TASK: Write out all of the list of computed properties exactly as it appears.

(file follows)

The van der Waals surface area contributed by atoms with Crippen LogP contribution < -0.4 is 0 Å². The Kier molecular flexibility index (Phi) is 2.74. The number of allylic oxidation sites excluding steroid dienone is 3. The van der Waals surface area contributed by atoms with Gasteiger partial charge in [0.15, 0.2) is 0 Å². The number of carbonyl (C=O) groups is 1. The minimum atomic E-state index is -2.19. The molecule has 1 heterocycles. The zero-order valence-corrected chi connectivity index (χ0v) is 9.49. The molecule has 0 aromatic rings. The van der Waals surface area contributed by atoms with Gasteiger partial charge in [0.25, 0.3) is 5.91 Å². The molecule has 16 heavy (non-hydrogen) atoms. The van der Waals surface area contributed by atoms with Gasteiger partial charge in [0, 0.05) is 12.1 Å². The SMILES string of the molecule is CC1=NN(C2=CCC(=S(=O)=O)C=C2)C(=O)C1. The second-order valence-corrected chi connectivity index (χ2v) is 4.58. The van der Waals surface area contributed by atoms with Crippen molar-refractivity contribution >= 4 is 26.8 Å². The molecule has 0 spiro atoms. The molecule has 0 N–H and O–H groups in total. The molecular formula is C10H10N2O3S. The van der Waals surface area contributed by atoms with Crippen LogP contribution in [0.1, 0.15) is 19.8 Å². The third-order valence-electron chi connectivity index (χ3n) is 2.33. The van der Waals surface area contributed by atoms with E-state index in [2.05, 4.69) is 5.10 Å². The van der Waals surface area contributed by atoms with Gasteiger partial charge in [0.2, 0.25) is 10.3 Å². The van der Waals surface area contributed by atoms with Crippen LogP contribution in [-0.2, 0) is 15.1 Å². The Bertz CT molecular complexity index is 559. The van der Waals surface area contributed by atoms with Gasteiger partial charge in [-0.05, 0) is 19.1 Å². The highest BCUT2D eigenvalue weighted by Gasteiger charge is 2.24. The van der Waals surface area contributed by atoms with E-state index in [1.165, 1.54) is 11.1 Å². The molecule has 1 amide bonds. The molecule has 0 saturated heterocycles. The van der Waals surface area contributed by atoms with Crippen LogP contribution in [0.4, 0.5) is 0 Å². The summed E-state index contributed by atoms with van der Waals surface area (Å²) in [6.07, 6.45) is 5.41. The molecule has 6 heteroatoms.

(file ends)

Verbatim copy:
The van der Waals surface area contributed by atoms with Crippen LogP contribution < -0.4 is 0 Å². The Kier molecular flexibility index (Phi) is 2.74. The number of allylic oxidation sites excluding steroid dienone is 3. The van der Waals surface area contributed by atoms with Gasteiger partial charge in [0.15, 0.2) is 0 Å². The number of carbonyl (C=O) groups is 1. The minimum atomic E-state index is -2.19. The molecule has 1 heterocycles. The zero-order valence-corrected chi connectivity index (χ0v) is 9.49. The molecule has 0 aromatic rings. The van der Waals surface area contributed by atoms with Gasteiger partial charge in [0.25, 0.3) is 5.91 Å². The molecule has 16 heavy (non-hydrogen) atoms. The van der Waals surface area contributed by atoms with Gasteiger partial charge in [0, 0.05) is 12.1 Å². The SMILES string of the molecule is CC1=NN(C2=CCC(=S(=O)=O)C=C2)C(=O)C1. The second-order valence-corrected chi connectivity index (χ2v) is 4.58. The van der Waals surface area contributed by atoms with Crippen molar-refractivity contribution >= 4 is 26.8 Å². The molecule has 0 spiro atoms. The molecule has 0 N–H and O–H groups in total. The molecular formula is C10H10N2O3S. The van der Waals surface area contributed by atoms with Crippen LogP contribution in [0.1, 0.15) is 19.8 Å². The third-order valence-electron chi connectivity index (χ3n) is 2.33. The van der Waals surface area contributed by atoms with E-state index in [2.05, 4.69) is 5.10 Å². The van der Waals surface area contributed by atoms with Gasteiger partial charge in [0.2, 0.25) is 10.3 Å². The van der Waals surface area contributed by atoms with Crippen LogP contribution in [-0.2, 0) is 15.1 Å². The Bertz CT molecular complexity index is 559. The van der Waals surface area contributed by atoms with Gasteiger partial charge in [-0.05, 0) is 19.1 Å². The highest BCUT2D eigenvalue weighted by Gasteiger charge is 2.24. The van der Waals surface area contributed by atoms with E-state index in [1.165, 1.54) is 11.1 Å². The molecule has 1 amide bonds. The molecule has 0 saturated heterocycles. The van der Waals surface area contributed by atoms with Crippen LogP contribution in [0.4, 0.5) is 0 Å². The summed E-state index contributed by atoms with van der Waals surface area (Å²) in [6.07, 6.45) is 5.41. The molecule has 6 heteroatoms.